By Thomas Garcia: Quay County Sun
Behind the scenes of the 14th Annual Cowboy Poetry and Song Gathering at Nara Visa was a big secret.
It was one the Hopson family wasnï¿½t sure they could keep from Harry Hastings Hopson.
In June Hopsonï¿½s family was notified that heï¿½d had been selected to receive the Buck Ramsey Heritage award. And from then on a four-month secret plan began.
ï¿½The entire family wanted to be present when he received the award but we knew he would suspect something was going on when they all showed up,ï¿½ said Lindith Hopson, his wife.
The presentation of the Ramsey award is a highlight of the gathering which was held this year on Sept. 21-23. Each year the award is presented to an individual from Northeastern New Mexico or the Texas Panhandle who has a strong commitment to agricultural, preservation of land and passes along values and heritage, said Nara Visa Cowboy Gathering Director Reneeï¿½ Rinestine.
Hopson of the Triangle ranch near Mosquero was presented the award.
But keeping it a secret from him before the presentation took a family effort, said Linditï¿½ Hopson.
ï¿½I was so worried that someone was going to say something the day of the award and give away the surprise,ï¿½ said Linditï¿½ Hopson. ï¿½When his brother showed up from Silver City he was a bit suspicious but I know he started to suspect something when his son flew in from Pittsburgh and walked across the gym to hug his dad.ï¿½
Hopson was nominated by his daughter Jill Chatfield, of Mosquero. Chatfield said she nominated her father because of his work to preserving the western cowboy heritage.
Hopson learned his cowboy ways at his fatherï¿½s knee.
Hopsonï¿½s father, Harry James Hopson, came to the Clayton area from Texas and worked for John Zurick, according to the awards presentation. Hopsonï¿½s parents moved to Miller Place, south of Clayton, where he has memories of tending to animals with his sister and keeping wet cloths over their faces to breath during the Dust Bowl Days, according to the presentation.
Then In 1914, his father ï¿½Daddy Jim,ï¿½ was a cowboy on the Bell Ranch. He was a man who had reputation for spinning a yarn out of cottonwood fluff and entertaining his listeners for hours. This trait was undoubtedly passed on to ï¿½Daddy Hopï¿½ who has also gained a reputation as a raconteur, according to the presentation.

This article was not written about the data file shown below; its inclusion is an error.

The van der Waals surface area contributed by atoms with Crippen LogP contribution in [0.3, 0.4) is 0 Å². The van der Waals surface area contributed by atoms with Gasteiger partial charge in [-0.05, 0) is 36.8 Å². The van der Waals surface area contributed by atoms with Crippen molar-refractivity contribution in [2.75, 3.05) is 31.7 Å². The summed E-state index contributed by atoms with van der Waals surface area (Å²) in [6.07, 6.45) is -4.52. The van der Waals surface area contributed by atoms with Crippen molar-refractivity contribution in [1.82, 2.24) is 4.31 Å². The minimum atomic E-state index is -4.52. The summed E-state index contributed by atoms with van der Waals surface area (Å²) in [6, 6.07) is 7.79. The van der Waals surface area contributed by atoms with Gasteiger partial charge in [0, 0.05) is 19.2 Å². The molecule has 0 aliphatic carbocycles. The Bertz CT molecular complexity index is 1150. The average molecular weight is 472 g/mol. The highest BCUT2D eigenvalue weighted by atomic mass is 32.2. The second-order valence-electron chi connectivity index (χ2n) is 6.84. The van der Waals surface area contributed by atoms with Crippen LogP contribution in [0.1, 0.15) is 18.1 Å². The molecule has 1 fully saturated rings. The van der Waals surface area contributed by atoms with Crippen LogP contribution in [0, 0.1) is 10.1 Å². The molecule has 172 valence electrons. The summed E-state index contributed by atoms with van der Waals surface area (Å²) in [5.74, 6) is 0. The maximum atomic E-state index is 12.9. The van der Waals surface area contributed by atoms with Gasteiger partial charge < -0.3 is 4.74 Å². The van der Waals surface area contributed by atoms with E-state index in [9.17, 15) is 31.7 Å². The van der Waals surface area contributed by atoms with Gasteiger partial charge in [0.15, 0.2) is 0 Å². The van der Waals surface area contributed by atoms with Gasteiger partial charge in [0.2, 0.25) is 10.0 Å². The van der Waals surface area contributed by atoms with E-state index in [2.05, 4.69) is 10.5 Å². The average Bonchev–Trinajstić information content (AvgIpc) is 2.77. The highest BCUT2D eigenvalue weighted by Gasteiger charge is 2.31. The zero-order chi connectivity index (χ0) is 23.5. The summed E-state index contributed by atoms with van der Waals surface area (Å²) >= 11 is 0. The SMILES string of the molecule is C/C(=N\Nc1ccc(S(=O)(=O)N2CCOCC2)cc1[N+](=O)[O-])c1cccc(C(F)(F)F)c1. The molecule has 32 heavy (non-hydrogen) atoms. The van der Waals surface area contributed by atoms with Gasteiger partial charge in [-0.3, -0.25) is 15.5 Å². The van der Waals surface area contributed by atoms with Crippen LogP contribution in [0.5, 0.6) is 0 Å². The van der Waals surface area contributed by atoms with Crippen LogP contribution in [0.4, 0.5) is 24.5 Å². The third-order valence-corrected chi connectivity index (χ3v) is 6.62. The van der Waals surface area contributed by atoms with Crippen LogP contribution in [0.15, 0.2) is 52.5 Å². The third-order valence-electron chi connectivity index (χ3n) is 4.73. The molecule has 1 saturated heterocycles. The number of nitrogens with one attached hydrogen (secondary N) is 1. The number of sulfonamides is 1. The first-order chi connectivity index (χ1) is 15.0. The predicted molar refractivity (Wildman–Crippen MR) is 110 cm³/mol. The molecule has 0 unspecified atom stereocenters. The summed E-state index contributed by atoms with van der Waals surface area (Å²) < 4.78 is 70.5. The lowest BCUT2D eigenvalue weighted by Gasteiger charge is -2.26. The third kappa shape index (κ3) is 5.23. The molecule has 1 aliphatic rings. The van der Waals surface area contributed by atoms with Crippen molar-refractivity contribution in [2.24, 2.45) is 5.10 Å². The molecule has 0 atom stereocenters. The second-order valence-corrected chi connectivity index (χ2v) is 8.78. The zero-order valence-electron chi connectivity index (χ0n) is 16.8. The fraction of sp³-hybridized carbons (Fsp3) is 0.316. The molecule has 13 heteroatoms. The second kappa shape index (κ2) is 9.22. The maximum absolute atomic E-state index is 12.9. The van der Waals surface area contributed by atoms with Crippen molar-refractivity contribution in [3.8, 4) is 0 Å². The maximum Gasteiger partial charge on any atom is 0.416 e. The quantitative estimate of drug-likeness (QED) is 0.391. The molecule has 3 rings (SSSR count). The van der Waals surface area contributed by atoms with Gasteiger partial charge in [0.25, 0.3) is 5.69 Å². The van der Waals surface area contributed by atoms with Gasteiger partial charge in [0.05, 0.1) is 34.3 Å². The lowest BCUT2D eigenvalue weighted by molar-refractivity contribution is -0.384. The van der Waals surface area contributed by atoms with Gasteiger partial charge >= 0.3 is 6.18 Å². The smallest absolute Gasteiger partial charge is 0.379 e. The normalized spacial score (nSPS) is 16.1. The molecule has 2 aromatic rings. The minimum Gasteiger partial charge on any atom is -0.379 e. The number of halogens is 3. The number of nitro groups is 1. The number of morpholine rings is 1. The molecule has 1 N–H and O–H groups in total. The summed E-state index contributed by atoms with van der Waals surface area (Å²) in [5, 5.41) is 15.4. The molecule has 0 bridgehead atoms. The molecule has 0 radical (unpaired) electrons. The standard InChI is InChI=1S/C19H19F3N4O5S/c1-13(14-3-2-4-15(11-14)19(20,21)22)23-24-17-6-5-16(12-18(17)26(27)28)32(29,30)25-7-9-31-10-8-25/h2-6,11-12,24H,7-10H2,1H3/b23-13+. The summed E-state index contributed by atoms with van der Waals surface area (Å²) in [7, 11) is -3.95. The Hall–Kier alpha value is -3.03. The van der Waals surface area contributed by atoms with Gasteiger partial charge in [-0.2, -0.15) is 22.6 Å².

Many a branding corral has seen a crowd of cowboys gathered around ï¿½Daddy Hopï¿½ or ï¿½Hopï¿½ to hear a tale or two about bull riding, horse breaking or his experiences on trail rides as a kid and how he learned to cook by helping out the cook, according to the presenters.
At a Fourth of July Rodeo in Clayton, Hopson met Linditï¿½ Lambert, whose mother, Linda Mitchell Lambert, owned the Triangle Ranch west of Rosebud. Hopson married Linditï¿½ Lambert in 1950 in a romantic outdoor wedding in the vega on the Triangle Ranch, according to the presentation. The couple later had four children, Jeff, Jill, Jay and Joy.
ï¿½One only has to look at ï¿½Hopï¿½ to see that he is still a cowboy: He not only dresses and acts like a true cowboy, but he never forgets a ï¿½Yes, maï¿½mamï¿½ and is always ready to open a door or help carry a load. As many traditional cowboys, Hopson views his neighbors as extended families, from helping with branding to fighting fires,ï¿½ the presenters said.
ï¿½Harry Hopson is an all around cowboy and a true gentleman,ï¿½ said gathering coordinator Tom Cole of Nara Visa. ï¿½Mr. Hopson was one of the people that helped to organize the inter-collegiate rodeo at the New Mexico State University at Las Cruces in 1950. He has been involved in conservation work and is a true testament to the spirit of the cowboy.ï¿½
Hopson has attended the cowboy gathering in Nara Visa nearly every year since its beginning, said Hopsonï¿½s wife. For the past couple of years he worked on the nomination of his close friends Vince Crisp and Clyde Shepherd for the Buck Ramsey Heritage award which they both won, said Lindit Hopson.
ï¿½I had no idea Iï¿½d been nominated,ï¿½ said Harry Hopson.
ï¿½We are so thrilled that he won this award,ï¿½ said Chatfield. ï¿½It is a great honor and the honor went to a truly deserving person.ï¿½
Over 175 people attended the three-day event that included music and cowboy poetry performances, chuck wagon cooking, vendors and the presentation of the Buck Ramsey Heritage award.
Harry Hopson’s conributions to cowboy ways:
l Clayton High School graduate
l New Mexico A&M (NMSU) in 1951, Animal Husbandry degree
l While at NMAM helped found the National Intercollegiate Rodeo Association
l All Around Champion at the 1949 NMAM rodeo.
l Helped found the Aggie Rodeo Association
l Voted “Greatest Aggie” for 1950
l Won All Around Cowboy saddle trophy at the first National Intercollegiate Rodeo Finals in 1950 held at the Cow Palace at San Francisco.
l Trophy saddle displayed at the NMSU Aggie Museum
l Bareback rigging on display at Cowboy Hall of Fame in Oklahoma City, Okla.
l Founding member of the Harding County County Fair Board and helped establish Harding County Fairgrounds.
l Co-wrote, with his wife, Lindit’ Hopson “Harding County Histories”
l In 2002, first landowner in Harding County to treat the salt cedar infestation along the La Cejita Creek
l Was honored in 2006 with the state’s Most Distinguished Pioneer Award